3. Understand participants’ individual experiences of their parent’s gender transition as well as the similarities and differences between participants’ experiences.
  4. Develop recommendations for therapists working with children and families of transgender parents.


Social Networks and Successful Aging within a Thai Context

Co-Principal Investigators: : Ambika Krishnakumar and Lutchmie Narine

The aim was to better understand the construct of “successful aging” in Thailand, as well as to determine the predictors of successful aging within the Thai context- an issue that has gained prominence following the call by the United Nations Research Agenda on Aging for the 21st century. While there is existing research on the link between social networks, social support, and successful aging, the overwhelming body of evidence comes from studies done in the developed world. This begs the question of how this relationship is manifested in other cultures and economic contexts and whether the concept of social support is universal or whether it is conceptualized differently in different cultural contexts. Given the relevance of social relationships for Thai elderly, studies that incorporate a multidimensional conceptualization of social support can play an important role in determining the pathways to different aspects of successful aging in Thai society. This project will focus on two aims:

  1. To examine the mediating role of different aspects of social support (type, direction, sources) and social engagement in the relationship between social network structure, social network characteristics, and different aspects of successful aging.
  2. To identify the individuals with distinct typologies of social support based on the types, direction, and sources of social support.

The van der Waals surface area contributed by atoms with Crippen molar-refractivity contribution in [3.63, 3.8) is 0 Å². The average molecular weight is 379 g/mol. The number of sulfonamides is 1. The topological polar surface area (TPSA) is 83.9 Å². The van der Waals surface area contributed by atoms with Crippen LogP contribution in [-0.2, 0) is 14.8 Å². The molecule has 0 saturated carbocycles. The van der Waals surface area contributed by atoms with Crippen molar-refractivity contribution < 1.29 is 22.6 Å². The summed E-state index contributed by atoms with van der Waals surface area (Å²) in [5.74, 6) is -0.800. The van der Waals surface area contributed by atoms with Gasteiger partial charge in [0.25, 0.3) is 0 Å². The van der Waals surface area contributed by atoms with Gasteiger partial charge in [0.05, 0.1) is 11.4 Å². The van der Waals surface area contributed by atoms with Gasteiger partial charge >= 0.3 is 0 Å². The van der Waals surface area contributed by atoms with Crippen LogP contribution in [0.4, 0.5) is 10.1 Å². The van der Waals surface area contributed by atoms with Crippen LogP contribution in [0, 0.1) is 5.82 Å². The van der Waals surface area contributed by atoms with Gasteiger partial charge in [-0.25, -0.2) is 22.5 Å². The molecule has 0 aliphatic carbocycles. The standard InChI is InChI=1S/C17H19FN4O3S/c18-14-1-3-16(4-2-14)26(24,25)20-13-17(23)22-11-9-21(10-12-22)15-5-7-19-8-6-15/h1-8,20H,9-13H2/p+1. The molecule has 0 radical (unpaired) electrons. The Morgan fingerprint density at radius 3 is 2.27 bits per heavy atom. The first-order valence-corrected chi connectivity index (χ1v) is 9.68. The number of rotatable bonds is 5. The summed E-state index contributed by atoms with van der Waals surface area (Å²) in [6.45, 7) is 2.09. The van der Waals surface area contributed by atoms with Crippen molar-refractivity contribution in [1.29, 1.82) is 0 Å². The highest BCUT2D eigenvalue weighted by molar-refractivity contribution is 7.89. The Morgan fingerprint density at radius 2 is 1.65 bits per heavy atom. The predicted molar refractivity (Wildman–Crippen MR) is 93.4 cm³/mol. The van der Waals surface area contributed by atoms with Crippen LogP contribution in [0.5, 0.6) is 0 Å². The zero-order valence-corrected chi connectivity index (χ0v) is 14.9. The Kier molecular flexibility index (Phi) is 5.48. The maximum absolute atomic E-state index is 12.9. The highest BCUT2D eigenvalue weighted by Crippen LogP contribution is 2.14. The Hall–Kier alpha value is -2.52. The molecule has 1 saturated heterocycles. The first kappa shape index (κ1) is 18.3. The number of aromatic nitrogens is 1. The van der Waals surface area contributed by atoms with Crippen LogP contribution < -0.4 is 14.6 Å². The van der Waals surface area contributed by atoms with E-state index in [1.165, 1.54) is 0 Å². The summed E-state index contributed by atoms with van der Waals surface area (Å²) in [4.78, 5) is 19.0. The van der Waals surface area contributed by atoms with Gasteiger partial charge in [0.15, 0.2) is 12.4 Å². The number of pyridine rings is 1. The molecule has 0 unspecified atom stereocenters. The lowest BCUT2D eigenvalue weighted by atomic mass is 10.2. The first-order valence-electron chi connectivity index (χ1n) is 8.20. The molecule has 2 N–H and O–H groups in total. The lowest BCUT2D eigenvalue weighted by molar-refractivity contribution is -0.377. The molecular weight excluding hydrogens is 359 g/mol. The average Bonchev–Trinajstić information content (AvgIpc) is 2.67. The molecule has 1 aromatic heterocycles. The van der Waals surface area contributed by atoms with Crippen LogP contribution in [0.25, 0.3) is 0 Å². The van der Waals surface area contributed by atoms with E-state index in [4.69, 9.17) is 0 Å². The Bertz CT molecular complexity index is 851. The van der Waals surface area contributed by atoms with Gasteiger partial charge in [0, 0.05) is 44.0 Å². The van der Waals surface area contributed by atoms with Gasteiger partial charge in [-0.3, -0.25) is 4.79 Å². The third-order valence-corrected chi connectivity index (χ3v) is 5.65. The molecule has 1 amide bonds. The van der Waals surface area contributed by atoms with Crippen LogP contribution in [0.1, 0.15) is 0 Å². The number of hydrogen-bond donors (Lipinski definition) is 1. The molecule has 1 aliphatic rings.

3. To determine the role of Thai cultural expectations/obligations and cultural attitudes towards the elderly in predicting different social support typologies.
  4. To determine the relationship between social support typologies and successful aging.


Work-Family Issues in the Context of Immigration: The Experience of Asian-Indian Immigrants

Principal Investigator: Kamala Ramadoss

The growth of the number of immigrants from India is the highest for any minority group from Asia and very little is known about them.This study will examine the impact of work and acculturation stress on negative spillover from work-to-family and how it impacts the health of the individual. Using purposive sampling, 100 research participants (50 men and 50 women) will participate in a survey of which 10 will participate in an in-depth qualitative interview. Hierarchical regression analyses will be done to test the hypotheses and the qualitative data will be used to complement the findings. The specific aims of the study include:

  1. How does immigration affect the work-family interface and thereby the health of the individual?
  2. Is the process similar or different for men and women? In what way?

Enhancing At-Risk Children’s Self-Regulation via Mindfulness and Yoga: A Pilot Study

Co-Principal Investigators: Dessa Bergen-Cico and Rachel Razza

This project aims to develop, pilot, and evaluate a mindfulness-based yoga intervention for use with at-risk children ages 3-6 years. The 4-week intervention will include both meditation and yoga components adapted from classroom-based programs used with older elementary-age children and incorporate mindfulness based stress reduction (MBSR) strategies. The evaluation will include randomly selected treatment and control cohorts and assess multiple indices of children’s self-regulation (e.g., sustained attention, inhibitory control, delay of gratification) using a combination of parent/guardian report, interviewer report, and direct assessments. Activities in the project include documenting the extent to which mindfulness impacts attention and related executive function (EF) and effortful control (EC) skills, and examining whether children’s self-regulatory skills are associated with changes in behavior problems, including externalizing and internalizing problems. At the conclusion of this project, an NIH grant application will be submitted, along with a manuscript for publication in a journal such as Journal of Child and Family Studies, Journal of Abnormal Child Psychology, or Trauma, Violence, and Abuse.


Unearthing Differences in NSHAP Sexual History Data

Co-Principal Investigators: Maria Brown